How to get a mango tree to flower

Mango tree in bloom. Can't say I've ever seen it flower so prolifically!

I didn’t start out trying to do anything for our mango trees, but something happened, and I thought it would be of interest some of you…

We have two mango trees in our back garden – one that’s almost 30 years old, and the other, over 6 years old. The younger one was grown from a seed from the older tree that sprouted on its own, and my dad decided to let it grow to see if it could produce fruits as nice as the older tree’s. Several years passed and the younger tree grew to about 2 stories high. A year ago, considering that the tree had shown no sign of flowers after so long, my dad wanted to cut it down. We protested because at the time there were some birds nesting there, so the tree stayed.

Fast forward to the present, and here I am scouting for a location for a bigger trellis. I didn’t mention that between the two mango trees is an old, abandoned metal frame that used to be for drying clothes. A lower branch of the older mango tree had woven over and through it, using it as a convenient armrest. I figured that the frame would be better served as a trellis than a support for a dying mango branch, and that a bit of pruning would be in order.

Yes, the tree is very old and a few of the branches are getting rotten. Those branches house insects, and a Sunda woodpecker comes almost every day to tap away at the wood and get some grub. Since there are other branches higher up that the bird can feed at, I cut away that branch to free the frame and give myself a sturdy trellis with much less effort.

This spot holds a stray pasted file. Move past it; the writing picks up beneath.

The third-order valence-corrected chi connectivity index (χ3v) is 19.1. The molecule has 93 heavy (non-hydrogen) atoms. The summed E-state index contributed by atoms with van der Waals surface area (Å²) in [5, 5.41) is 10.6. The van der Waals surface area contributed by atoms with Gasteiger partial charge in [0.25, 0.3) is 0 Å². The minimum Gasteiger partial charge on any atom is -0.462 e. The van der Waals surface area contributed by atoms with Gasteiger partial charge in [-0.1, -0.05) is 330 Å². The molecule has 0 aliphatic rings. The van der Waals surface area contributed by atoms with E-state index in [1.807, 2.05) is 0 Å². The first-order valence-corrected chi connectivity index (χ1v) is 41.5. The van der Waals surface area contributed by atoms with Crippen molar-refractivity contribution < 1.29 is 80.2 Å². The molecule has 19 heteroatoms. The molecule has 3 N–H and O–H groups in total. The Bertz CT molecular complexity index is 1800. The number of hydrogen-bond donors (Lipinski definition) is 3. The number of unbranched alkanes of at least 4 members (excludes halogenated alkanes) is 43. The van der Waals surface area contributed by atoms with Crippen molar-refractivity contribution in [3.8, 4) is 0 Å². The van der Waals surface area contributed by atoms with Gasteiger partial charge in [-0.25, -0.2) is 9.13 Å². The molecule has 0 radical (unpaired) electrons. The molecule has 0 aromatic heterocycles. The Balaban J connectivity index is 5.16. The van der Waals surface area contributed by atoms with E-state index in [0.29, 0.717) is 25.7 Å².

A Sunda woodpecker industriously searching for insects in our old mango tree.

Since the younger mango tree was still unproductive, I also decided to give my dad his wish and started cutting the lower branches away. I figured it would take a few weekends to work my way to the top of the tree, and disposal would be easier, doing it bit by bit.

Interestingly enough, cutting mango branches isn’t that difficult – the wood is fairly soft, and thinner branches can be cut with heavy duty cutters while a good wood saw can handle the thicker branches easily – if you have the stamina for it…

So after handling the older tree,  I’ve been pruning the younger one gradually, and one day, suddenly realized that the older tree was flowering like crazy! Think cherry blossoms in spring kind of crazy. It has never, in my memory, flowered so profusely. I’ve heard how people slash the trunks of unproductive fruit trees to shock them to induce flowering, and I believe our tree started flowering so much because that one, fairly major branch had been cut away and it was frightened into flowering like there was no tomorrow.

And it’s not just the older tree that was affected – the younger tree also produced a few clusters of flowers! I had cut away about a third of its branches before this happened, and now we’ll have to wait and see if the fruit are as good as the original tree’s before we decide its fate.

This was a very unexpected development. But, stumbling onto this piece of information is, as always, interesting to me. So, folks, if you have a fruit tree that’s unproductive, and fertilizers haven’t been working, you can try some massive pruning as another way to startle your tree into flowering…

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How to get a mango tree to flower — 3 Comments

    • Ditto for me! The parent plant was a special one from a family friend, and the fruits, sweet and flavourful. Fingers are crossed, but of course, reality check is on, too, because you can’t guarantee the same quality unless you marcot the original.